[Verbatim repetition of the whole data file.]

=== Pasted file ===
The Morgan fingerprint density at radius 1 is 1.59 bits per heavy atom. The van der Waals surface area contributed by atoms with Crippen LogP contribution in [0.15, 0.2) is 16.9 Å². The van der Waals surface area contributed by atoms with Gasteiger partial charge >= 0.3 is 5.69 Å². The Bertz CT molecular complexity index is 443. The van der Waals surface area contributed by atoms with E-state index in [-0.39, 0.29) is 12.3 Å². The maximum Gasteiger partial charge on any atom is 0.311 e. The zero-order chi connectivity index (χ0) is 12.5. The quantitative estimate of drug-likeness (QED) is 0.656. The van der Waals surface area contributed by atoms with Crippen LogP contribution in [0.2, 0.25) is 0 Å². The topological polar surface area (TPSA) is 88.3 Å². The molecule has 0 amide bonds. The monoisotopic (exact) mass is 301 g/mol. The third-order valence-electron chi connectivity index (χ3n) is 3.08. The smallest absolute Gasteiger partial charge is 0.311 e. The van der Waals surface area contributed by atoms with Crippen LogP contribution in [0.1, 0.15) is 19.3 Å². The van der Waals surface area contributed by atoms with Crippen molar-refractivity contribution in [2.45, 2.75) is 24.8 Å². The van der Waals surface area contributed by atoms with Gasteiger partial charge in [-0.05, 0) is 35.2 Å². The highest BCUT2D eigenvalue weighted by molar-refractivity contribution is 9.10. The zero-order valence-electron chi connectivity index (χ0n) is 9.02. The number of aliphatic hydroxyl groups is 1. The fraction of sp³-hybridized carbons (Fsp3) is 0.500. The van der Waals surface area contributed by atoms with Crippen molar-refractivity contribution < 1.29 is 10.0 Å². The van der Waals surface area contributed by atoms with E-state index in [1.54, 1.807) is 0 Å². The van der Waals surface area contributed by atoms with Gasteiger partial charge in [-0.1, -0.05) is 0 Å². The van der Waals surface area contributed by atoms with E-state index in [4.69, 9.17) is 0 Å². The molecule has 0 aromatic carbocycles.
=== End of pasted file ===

The Morgan fingerprint density at radius 1 is 1.59 bits per heavy atom. The van der Waals surface area contributed by atoms with Crippen LogP contribution in [0.15, 0.2) is 16.9 Å². The van der Waals surface area contributed by atoms with Gasteiger partial charge >= 0.3 is 5.69 Å². The Bertz CT molecular complexity index is 443. The van der Waals surface area contributed by atoms with E-state index in [-0.39, 0.29) is 12.3 Å². The maximum Gasteiger partial charge on any atom is 0.311 e. The zero-order chi connectivity index (χ0) is 12.5. The quantitative estimate of drug-likeness (QED) is 0.656. The van der Waals surface area contributed by atoms with Crippen LogP contribution in [0.2, 0.25) is 0 Å². The topological polar surface area (TPSA) is 88.3 Å². The molecule has 0 amide bonds. The monoisotopic (exact) mass is 301 g/mol. The third-order valence-electron chi connectivity index (χ3n) is 3.08. The smallest absolute Gasteiger partial charge is 0.311 e. The van der Waals surface area contributed by atoms with Crippen LogP contribution in [0.1, 0.15) is 19.3 Å². The van der Waals surface area contributed by atoms with Crippen molar-refractivity contribution in [2.45, 2.75) is 24.8 Å². The van der Waals surface area contributed by atoms with Gasteiger partial charge in [-0.05, 0) is 35.2 Å². The highest BCUT2D eigenvalue weighted by molar-refractivity contribution is 9.10. The zero-order valence-electron chi connectivity index (χ0n) is 9.02. The number of aliphatic hydroxyl groups is 1. The fraction of sp³-hybridized carbons (Fsp3) is 0.500. The van der Waals surface area contributed by atoms with Crippen molar-refractivity contribution < 1.29 is 10.0 Å². The van der Waals surface area contributed by atoms with E-state index in [1.54, 1.807) is 0 Å². The van der Waals surface area contributed by atoms with Gasteiger partial charge in [-0.1, -0.05) is 0 Å². The van der Waals surface area contributed by atoms with E-state index in [4.69, 9.17) is 0 Å². The molecule has 0 aromatic carbocycles.